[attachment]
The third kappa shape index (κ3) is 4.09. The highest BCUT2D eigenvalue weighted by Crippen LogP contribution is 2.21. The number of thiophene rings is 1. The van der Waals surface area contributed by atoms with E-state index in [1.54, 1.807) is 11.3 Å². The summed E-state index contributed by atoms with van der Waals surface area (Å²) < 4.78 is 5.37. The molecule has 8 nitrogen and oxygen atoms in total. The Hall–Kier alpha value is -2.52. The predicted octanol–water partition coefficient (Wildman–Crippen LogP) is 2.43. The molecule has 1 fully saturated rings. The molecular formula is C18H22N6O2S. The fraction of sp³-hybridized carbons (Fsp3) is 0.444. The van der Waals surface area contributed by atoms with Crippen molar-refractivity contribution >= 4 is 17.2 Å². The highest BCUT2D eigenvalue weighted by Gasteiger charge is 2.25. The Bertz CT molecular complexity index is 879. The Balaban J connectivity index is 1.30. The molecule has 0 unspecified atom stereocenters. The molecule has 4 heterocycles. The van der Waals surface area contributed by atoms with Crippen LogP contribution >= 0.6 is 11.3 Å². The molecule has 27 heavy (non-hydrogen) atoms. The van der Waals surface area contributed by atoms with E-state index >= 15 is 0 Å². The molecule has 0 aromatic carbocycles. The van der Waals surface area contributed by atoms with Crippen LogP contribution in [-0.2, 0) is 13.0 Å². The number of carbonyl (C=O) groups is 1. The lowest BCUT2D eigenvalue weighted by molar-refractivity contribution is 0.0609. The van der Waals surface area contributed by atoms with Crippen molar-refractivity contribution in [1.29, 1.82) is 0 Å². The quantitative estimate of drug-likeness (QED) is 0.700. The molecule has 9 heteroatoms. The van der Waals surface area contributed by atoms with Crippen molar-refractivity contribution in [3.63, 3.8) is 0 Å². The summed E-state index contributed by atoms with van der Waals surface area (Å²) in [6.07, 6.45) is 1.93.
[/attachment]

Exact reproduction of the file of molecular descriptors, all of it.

The third kappa shape index (κ3) is 4.09. The highest BCUT2D eigenvalue weighted by Crippen LogP contribution is 2.21. The number of thiophene rings is 1. The van der Waals surface area contributed by atoms with E-state index in [1.54, 1.807) is 11.3 Å². The summed E-state index contributed by atoms with van der Waals surface area (Å²) < 4.78 is 5.37. The molecule has 8 nitrogen and oxygen atoms in total. The Hall–Kier alpha value is -2.52. The predicted octanol–water partition coefficient (Wildman–Crippen LogP) is 2.43. The molecule has 1 fully saturated rings. The molecular formula is C18H22N6O2S. The fraction of sp³-hybridized carbons (Fsp3) is 0.444. The van der Waals surface area contributed by atoms with Crippen molar-refractivity contribution >= 4 is 17.2 Å². The highest BCUT2D eigenvalue weighted by Gasteiger charge is 2.25. The Bertz CT molecular complexity index is 879. The Balaban J connectivity index is 1.30. The molecule has 0 unspecified atom stereocenters. The molecule has 4 heterocycles. The van der Waals surface area contributed by atoms with Crippen LogP contribution >= 0.6 is 11.3 Å². The molecule has 27 heavy (non-hydrogen) atoms. The van der Waals surface area contributed by atoms with E-state index >= 15 is 0 Å². The molecule has 0 aromatic carbocycles. The van der Waals surface area contributed by atoms with Crippen LogP contribution in [-0.2, 0) is 13.0 Å². The number of carbonyl (C=O) groups is 1. The lowest BCUT2D eigenvalue weighted by molar-refractivity contribution is 0.0609. The van der Waals surface area contributed by atoms with Crippen molar-refractivity contribution in [1.29, 1.82) is 0 Å². The quantitative estimate of drug-likeness (QED) is 0.700. The molecule has 9 heteroatoms. The van der Waals surface area contributed by atoms with Crippen molar-refractivity contribution in [3.63, 3.8) is 0 Å². The summed E-state index contributed by atoms with van der Waals surface area (Å²) in [6.07, 6.45) is 1.93.